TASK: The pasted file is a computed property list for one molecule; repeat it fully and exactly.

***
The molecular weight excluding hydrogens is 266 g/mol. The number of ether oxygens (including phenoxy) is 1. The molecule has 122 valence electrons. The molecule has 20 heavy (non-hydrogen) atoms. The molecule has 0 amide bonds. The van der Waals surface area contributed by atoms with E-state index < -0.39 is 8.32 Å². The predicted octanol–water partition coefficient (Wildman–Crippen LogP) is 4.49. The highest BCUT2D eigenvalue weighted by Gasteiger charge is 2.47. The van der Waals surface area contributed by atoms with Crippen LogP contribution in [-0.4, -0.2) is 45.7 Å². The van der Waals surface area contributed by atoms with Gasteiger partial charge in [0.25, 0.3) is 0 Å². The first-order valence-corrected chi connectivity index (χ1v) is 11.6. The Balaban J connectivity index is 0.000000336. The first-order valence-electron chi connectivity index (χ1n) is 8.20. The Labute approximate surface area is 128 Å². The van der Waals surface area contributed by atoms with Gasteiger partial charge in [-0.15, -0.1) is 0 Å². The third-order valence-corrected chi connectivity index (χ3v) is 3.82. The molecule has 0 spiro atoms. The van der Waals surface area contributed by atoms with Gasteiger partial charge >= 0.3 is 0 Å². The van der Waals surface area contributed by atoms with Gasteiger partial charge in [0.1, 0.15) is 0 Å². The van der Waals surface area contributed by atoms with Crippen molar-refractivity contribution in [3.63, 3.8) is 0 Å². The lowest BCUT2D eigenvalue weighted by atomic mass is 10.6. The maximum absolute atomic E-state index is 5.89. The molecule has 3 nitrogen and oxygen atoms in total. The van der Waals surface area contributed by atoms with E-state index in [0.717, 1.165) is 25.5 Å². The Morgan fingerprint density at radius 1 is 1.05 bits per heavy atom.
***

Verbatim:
The molecular weight excluding hydrogens is 266 g/mol. The number of ether oxygens (including phenoxy) is 1. The molecule has 122 valence electrons. The molecule has 20 heavy (non-hydrogen) atoms. The molecule has 0 amide bonds. The van der Waals surface area contributed by atoms with E-state index < -0.39 is 8.32 Å². The predicted octanol–water partition coefficient (Wildman–Crippen LogP) is 4.49. The highest BCUT2D eigenvalue weighted by Gasteiger charge is 2.47. The van der Waals surface area contributed by atoms with Crippen LogP contribution in [-0.4, -0.2) is 45.7 Å². The van der Waals surface area contributed by atoms with Gasteiger partial charge in [0.25, 0.3) is 0 Å². The first-order valence-corrected chi connectivity index (χ1v) is 11.6. The Balaban J connectivity index is 0.000000336. The first-order valence-electron chi connectivity index (χ1n) is 8.20. The Labute approximate surface area is 128 Å². The van der Waals surface area contributed by atoms with Gasteiger partial charge in [-0.15, -0.1) is 0 Å². The third-order valence-corrected chi connectivity index (χ3v) is 3.82. The molecule has 0 spiro atoms. The van der Waals surface area contributed by atoms with Gasteiger partial charge >= 0.3 is 0 Å². The van der Waals surface area contributed by atoms with Gasteiger partial charge in [0.1, 0.15) is 0 Å². The van der Waals surface area contributed by atoms with Crippen molar-refractivity contribution in [3.63, 3.8) is 0 Å². The lowest BCUT2D eigenvalue weighted by atomic mass is 10.6. The maximum absolute atomic E-state index is 5.89. The molecule has 3 nitrogen and oxygen atoms in total. The van der Waals surface area contributed by atoms with E-state index in [0.717, 1.165) is 25.5 Å². The Morgan fingerprint density at radius 1 is 1.05 bits per heavy atom.